Universiade(Redirected from Summer Universiade)
The Universiade is an international multi-sport event, organized for university athletes by the International University Sports Federation (FISU). The name is a combination of the words "University" and "olympiad". The Universiade is often referred to in English as the World University Games or World Student Games; however, this latter term can also refer to competitions for sub-University grades students. The Universiade is the largest[vague] multi-sport event in the world apart from the Olympic Games.. The most recent games were in 2017: the Winter Universiade was in Almaty, Kazakhstan, while the Summer Universiade was held in Taipei, Taiwan. The next games are scheduled 2019 Winter Universiade in Krasnoyarsk, Russian Federation, between 2–12 March 2019 and the 2019 Summer Universiade in Naples, Italy between 3-14 July.
The flag of the International University Sports Federation.
The idea of a global international sports competition between student-athletes pre-dates the 1949 formation of the International University Sports Federation (FISU), which now hosts the Universiade. English peace campaigner Hodgson Pratt was an early advocate of such an event, proposing (and passing) a motion at the 1891 Universal Peace Congress in Rome to create a series of international student conferences in rotating host capital cities, with activities including art and sport. This did not come to pass, but a similar event was created in Germany in 1909 in the form of the Academic Olympia. Five editions were held from 1909 to 1913, all of which were hosted in Germany following the cancellation of an Italy-based event.
At the start of the 20th century, Jean Petitjean of France began attempting to organise a "University Olympic Games". After discussion with Pierre de Coubertin, the founder of the modern Olympic Games, Petitjean was convinced not to use the word "Olympic" in the tournament's name. Petitjean, and later the Confederation Internationale des Etudiants (CIE), was the first to build a series of international events, beginning with the 1923 International Universities Championships. This was followed by the renamed 1924 Summer Student World Championships a year later and two further editions were held in 1927 and 1928. Another name change resulted in the 1930 International University Games. The CIE's International University Games was held four more times in the 1930s before having its final edition in 1947.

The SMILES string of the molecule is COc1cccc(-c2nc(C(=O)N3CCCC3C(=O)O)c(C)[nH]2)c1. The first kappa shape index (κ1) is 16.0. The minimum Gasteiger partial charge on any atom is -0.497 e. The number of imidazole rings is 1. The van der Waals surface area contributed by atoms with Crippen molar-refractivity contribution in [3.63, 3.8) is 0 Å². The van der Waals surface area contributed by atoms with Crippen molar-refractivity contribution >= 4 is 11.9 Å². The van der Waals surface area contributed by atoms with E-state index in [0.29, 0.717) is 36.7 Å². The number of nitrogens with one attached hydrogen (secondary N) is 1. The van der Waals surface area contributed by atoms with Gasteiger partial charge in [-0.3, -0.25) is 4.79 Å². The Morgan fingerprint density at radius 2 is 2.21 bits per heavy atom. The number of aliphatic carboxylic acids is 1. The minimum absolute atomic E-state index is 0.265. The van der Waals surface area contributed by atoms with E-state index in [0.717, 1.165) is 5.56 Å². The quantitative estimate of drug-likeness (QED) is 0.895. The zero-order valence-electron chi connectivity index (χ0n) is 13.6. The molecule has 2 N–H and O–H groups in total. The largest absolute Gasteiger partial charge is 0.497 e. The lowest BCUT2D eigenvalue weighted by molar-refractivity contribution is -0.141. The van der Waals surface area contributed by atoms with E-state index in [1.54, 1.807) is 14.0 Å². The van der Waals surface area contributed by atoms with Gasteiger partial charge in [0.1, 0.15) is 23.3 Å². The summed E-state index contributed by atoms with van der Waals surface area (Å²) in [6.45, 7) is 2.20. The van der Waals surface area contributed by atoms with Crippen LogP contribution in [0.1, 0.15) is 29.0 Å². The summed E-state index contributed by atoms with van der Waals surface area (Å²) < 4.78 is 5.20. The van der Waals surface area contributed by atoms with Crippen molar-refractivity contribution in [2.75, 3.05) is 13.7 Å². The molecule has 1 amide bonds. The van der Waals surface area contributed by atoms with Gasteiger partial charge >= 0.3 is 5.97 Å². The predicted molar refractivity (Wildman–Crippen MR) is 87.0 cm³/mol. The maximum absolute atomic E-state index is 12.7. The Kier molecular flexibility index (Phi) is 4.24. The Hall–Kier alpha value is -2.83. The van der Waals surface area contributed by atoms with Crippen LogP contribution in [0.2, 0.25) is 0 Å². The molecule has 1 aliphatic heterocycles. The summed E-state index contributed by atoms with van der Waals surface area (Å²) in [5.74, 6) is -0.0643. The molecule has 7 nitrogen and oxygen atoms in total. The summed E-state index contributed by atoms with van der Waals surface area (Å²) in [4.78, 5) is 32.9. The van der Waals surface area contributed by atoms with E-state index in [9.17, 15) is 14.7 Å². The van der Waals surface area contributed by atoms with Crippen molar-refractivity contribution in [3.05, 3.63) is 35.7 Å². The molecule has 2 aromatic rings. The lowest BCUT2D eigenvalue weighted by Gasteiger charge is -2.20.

A separate group organised an alternative university games in 1939 in Vienna, in post-Anschluss Germany. The onset of World War II ceased all major international student sport activities and the aftermath also led to division among the movement, as the CIE was disbanded and rival organisations emerged. The Union Internationale des Étudiants (UIE) incorporated a university sports games into the World Festival of Youth and Students from 1947–1962, including one separate, unofficial games in 1954. This event principally catered for Eastern European countries.
After the closure of the CIE and the creation of the first UIE-organised games, FISU came into being in 1949 and held its own first major student sport event the same year in the form of the 1949 Summer International University Sports Week. The Sports Week was held biennially until 1955. Like the CIE's games before it, the FISU events were initially Western-led sports competitions.
Division between the largely Western European FISU and Eastern European UIE eventually began to dissipate among broadened participation at the 1957 World University Games. This event was not directly organised by either group, instead being organised by Jean Petitjean in France (which remained neutral to the split), but all respective nations from the groups took part. The FISU-organised Universiade became the direct successor to this competition, maintaining the biennial format into the inaugural 1959 Universiade. It was not until the 1957 World University Games that the Soviet Union began to compete in FISU events. That same year, what had previously been a European competition became a truly global one, with the inclusion of Brazil, Japan and the United States among the competing nations. The increased participation ultimately led to the establishment of the Universiade as the primary global student sport championship.
|Year||Event||Organiser||Host City||Host Country|
|1923||International Universities Championships||CIE||Paris||France|
|1924||Summer Student World Championships||CIE||Warsaw||Poland|
|1927||Summer Student World Championships||CIE||Rome||Italy|
|1928||Summer Student World Championships||CIE||Paris||France|
|1930||International University Games||CIE||Darmstadt||West Germany|
|1933||International University Games||CIE||Turin||Italy|